Agriculturalists soon found potatoes easier to grow and cultivate than other staple crops, such as wheat and oats; potatoes produce more food energy than any other European crop for the same area of land and require only a shovel for harvesting. For all these reasons potatoes became, by 1650, the staple food of Ireland, and they began to replace wheat as the major crop elsewhere in Europe, being used to feed both people and animals. The first mention of potatoes appearing in North America comes from Irish settlers in Londonderry, New Hampshire during 1719. By the end of the 18th Century the potato had become popular in France, due to the advocacy of Antoine Augustine Parmentier, an employee of King Louis XV.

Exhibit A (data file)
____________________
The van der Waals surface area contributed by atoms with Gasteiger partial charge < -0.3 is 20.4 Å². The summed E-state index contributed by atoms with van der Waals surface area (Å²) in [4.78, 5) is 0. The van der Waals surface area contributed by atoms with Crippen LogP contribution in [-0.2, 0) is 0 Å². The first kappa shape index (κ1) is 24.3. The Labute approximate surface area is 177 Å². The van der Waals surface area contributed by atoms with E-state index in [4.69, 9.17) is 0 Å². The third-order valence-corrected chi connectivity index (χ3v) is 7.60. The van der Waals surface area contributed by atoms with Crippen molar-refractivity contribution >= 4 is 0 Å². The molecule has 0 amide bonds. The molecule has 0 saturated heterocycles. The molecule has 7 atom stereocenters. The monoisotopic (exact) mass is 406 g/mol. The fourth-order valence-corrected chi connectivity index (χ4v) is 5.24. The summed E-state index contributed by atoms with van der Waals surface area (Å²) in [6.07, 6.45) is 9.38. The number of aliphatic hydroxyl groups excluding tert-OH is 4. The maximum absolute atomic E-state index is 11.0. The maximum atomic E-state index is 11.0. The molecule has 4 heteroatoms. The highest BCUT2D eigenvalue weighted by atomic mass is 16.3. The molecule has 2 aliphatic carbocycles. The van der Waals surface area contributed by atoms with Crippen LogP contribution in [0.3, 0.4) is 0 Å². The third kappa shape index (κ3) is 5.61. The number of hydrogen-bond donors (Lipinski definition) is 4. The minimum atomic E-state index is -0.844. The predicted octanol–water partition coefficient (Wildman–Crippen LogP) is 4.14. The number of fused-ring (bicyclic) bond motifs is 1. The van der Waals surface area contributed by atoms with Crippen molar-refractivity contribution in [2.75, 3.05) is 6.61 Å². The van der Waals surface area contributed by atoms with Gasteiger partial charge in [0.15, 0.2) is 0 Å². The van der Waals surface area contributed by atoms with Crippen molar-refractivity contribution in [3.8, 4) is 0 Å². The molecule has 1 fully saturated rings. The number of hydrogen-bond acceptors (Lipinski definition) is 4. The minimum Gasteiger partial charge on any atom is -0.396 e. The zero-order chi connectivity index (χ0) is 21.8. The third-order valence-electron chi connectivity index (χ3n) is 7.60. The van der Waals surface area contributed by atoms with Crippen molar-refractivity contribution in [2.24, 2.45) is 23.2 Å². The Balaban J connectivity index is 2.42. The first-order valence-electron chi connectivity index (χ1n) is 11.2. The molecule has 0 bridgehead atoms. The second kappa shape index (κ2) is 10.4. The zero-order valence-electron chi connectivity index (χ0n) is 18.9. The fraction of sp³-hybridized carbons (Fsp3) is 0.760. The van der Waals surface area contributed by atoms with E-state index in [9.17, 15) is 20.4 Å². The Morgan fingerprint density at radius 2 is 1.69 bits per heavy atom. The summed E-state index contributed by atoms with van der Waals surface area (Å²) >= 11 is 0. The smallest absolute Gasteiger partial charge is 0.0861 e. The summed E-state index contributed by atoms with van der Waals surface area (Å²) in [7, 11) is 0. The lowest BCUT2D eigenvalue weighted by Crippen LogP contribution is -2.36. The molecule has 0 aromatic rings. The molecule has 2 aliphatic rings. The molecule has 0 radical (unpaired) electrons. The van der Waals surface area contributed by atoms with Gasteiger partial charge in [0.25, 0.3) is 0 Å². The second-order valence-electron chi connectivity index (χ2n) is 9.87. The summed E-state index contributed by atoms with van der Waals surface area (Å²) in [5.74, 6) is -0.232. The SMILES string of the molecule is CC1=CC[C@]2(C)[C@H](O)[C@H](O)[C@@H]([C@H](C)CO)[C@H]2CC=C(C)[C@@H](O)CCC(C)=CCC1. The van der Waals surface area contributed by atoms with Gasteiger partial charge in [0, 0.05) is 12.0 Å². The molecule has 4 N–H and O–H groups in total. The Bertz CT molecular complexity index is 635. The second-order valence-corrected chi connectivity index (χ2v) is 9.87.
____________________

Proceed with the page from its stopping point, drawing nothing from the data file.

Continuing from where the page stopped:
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The potato became such an important food for the Irish that the popular imagination automatically associates it with them today, but its early history in Ireland remains obscure. One speculation has it that the potato may have originally arrived in Ireland washed ashore from wrecked galleons of the Spanish Armada (1588). Another story credits the introduction of the potato in Ireland to Sir Walter Raleigh, who did finance transatlantic expeditions, at least one of which made landfall at Smerwick, County Kerry in October, 1587, but no record survives of what botanical specimens it may have carried or whether they thrived in Ireland. Some stories say that Sir Walter first planted the potato on his estate near Cork.

Above Pictures Are from The U.S.D.A.












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